So how do you avoid this? By privileging disability. Ensure that an intentional attempt is made to put those with disability in our line of sight. Author Thomas Reynolds argues for this in his theological work Vulnerable Communion: A Theology of Disability and Hospitality. A simple purview of the New Testament will show that Jesus spent much of his public discourse with those who were either disabled in body or socially disabled within the community.
What does this look like in a church or pastoral staff meeting? Every decision should be examined from a standpoint of disability. (Notice that even in my language here I did not privilege those who are unable to stand - ablist attitudes are unconsciously interwoven into our thought and speech). Mission, Vision and Implementation statements should clearly welcome those with special needs. Sermons, programs, and budgets should match the vision.
How can churches practically do this? Here are just a few ideas.
- Put the special needs information in the bulletin or on social media on a regular basis - do not hide it under layers of other ministries.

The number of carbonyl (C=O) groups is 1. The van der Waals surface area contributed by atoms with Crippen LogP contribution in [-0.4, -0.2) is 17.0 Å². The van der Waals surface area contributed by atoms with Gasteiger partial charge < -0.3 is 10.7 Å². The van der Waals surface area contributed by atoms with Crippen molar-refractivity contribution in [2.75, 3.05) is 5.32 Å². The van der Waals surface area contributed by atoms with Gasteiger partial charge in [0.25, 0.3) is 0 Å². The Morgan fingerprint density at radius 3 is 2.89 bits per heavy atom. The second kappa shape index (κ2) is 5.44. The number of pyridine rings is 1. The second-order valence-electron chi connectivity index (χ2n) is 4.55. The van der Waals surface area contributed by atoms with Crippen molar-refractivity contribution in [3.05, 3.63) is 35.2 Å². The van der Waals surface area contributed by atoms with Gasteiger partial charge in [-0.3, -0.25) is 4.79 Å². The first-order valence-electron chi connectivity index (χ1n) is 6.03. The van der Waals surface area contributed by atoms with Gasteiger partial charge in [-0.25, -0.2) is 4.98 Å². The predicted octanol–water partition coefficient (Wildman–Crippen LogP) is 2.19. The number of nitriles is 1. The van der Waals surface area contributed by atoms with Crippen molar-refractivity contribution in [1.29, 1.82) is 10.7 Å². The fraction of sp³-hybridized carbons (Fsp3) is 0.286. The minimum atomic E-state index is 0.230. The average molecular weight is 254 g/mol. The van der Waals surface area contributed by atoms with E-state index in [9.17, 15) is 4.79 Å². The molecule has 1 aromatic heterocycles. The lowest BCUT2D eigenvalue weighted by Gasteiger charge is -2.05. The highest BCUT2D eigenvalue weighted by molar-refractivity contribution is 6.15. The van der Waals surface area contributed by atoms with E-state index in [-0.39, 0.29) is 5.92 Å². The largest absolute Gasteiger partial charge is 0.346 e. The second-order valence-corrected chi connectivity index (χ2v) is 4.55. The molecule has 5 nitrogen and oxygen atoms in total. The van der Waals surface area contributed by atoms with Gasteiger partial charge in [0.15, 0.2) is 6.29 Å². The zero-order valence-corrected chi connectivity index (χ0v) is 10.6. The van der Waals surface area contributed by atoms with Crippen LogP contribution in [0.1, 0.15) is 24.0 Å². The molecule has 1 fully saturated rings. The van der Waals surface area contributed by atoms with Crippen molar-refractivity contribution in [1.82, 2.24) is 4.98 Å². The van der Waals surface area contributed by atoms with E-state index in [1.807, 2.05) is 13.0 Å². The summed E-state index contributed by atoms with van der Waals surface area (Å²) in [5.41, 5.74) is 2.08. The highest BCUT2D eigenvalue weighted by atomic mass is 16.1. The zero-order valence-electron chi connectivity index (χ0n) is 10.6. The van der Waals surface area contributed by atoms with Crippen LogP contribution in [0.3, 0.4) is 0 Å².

- Assign a pastor, board member, or key congregational leader as the person with oversight and input -- and publicly identify them.
- Feature disability prominently in your public mission statement - (example: Orchard View Alliance Church in Janesville, Wisconsin.
- Ensure that persons with mobility needs are including in discussions of facility priorities.
- Allow people with special needs to be fully included in all areas of the church -- even governance.
- Invite a person with a disability to minister from the pulpit.
Privileging those with disability will allow us to embrace God's entire picture.